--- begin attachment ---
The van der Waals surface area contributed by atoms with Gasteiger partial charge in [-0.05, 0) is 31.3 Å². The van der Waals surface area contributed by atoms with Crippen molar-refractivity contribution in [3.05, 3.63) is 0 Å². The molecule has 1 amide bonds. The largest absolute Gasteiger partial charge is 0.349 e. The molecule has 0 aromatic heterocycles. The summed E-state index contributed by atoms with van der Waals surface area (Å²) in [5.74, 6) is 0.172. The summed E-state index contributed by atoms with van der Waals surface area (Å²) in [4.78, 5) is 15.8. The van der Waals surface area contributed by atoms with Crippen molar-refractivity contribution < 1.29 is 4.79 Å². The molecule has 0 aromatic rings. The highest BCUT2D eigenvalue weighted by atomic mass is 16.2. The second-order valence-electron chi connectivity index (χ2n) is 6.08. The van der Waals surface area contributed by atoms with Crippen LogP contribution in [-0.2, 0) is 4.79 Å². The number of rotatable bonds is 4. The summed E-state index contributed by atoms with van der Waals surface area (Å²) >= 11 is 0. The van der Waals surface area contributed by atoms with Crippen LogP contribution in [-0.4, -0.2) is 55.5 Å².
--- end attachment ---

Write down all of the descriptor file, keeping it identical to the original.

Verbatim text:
The van der Waals surface area contributed by atoms with Gasteiger partial charge in [-0.05, 0) is 31.3 Å². The van der Waals surface area contributed by atoms with Crippen molar-refractivity contribution in [3.05, 3.63) is 0 Å². The molecule has 1 amide bonds. The largest absolute Gasteiger partial charge is 0.349 e. The molecule has 0 aromatic heterocycles. The summed E-state index contributed by atoms with van der Waals surface area (Å²) in [5.74, 6) is 0.172. The summed E-state index contributed by atoms with van der Waals surface area (Å²) in [4.78, 5) is 15.8. The van der Waals surface area contributed by atoms with Crippen molar-refractivity contribution < 1.29 is 4.79 Å². The molecule has 0 aromatic rings. The highest BCUT2D eigenvalue weighted by atomic mass is 16.2. The second-order valence-electron chi connectivity index (χ2n) is 6.08. The van der Waals surface area contributed by atoms with Crippen LogP contribution in [-0.2, 0) is 4.79 Å². The number of rotatable bonds is 4. The summed E-state index contributed by atoms with van der Waals surface area (Å²) >= 11 is 0. The van der Waals surface area contributed by atoms with Crippen LogP contribution in [-0.4, -0.2) is 55.5 Å².